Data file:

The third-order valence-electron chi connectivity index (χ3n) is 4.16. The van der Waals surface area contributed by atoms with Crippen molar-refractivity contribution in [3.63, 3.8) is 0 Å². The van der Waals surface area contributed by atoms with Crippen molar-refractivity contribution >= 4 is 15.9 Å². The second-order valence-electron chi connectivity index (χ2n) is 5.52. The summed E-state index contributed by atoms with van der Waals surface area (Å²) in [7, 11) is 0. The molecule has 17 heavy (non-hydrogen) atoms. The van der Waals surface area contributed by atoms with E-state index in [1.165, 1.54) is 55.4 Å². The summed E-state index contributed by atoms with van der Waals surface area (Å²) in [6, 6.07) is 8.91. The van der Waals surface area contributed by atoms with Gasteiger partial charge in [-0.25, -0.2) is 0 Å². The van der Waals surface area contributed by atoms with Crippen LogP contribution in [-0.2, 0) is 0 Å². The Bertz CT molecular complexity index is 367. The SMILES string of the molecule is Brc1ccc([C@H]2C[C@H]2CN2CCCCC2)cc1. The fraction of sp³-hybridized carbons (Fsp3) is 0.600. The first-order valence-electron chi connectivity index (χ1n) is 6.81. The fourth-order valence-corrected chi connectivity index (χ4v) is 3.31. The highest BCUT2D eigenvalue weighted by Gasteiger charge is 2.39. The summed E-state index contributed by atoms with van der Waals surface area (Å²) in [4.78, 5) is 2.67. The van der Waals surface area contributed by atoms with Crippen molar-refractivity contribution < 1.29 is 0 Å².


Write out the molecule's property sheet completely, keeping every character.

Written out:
The third-order valence-electron chi connectivity index (χ3n) is 4.16. The van der Waals surface area contributed by atoms with Crippen molar-refractivity contribution in [3.63, 3.8) is 0 Å². The van der Waals surface area contributed by atoms with Crippen molar-refractivity contribution >= 4 is 15.9 Å². The second-order valence-electron chi connectivity index (χ2n) is 5.52. The summed E-state index contributed by atoms with van der Waals surface area (Å²) in [7, 11) is 0. The molecule has 17 heavy (non-hydrogen) atoms. The van der Waals surface area contributed by atoms with E-state index in [1.165, 1.54) is 55.4 Å². The summed E-state index contributed by atoms with van der Waals surface area (Å²) in [6, 6.07) is 8.91. The van der Waals surface area contributed by atoms with Gasteiger partial charge in [-0.25, -0.2) is 0 Å². The van der Waals surface area contributed by atoms with Crippen LogP contribution in [-0.2, 0) is 0 Å². The Bertz CT molecular complexity index is 367. The SMILES string of the molecule is Brc1ccc([C@H]2C[C@H]2CN2CCCCC2)cc1. The fraction of sp³-hybridized carbons (Fsp3) is 0.600. The first-order valence-electron chi connectivity index (χ1n) is 6.81. The fourth-order valence-corrected chi connectivity index (χ4v) is 3.31. The highest BCUT2D eigenvalue weighted by Gasteiger charge is 2.39. The summed E-state index contributed by atoms with van der Waals surface area (Å²) in [4.78, 5) is 2.67. The van der Waals surface area contributed by atoms with Crippen molar-refractivity contribution < 1.29 is 0 Å².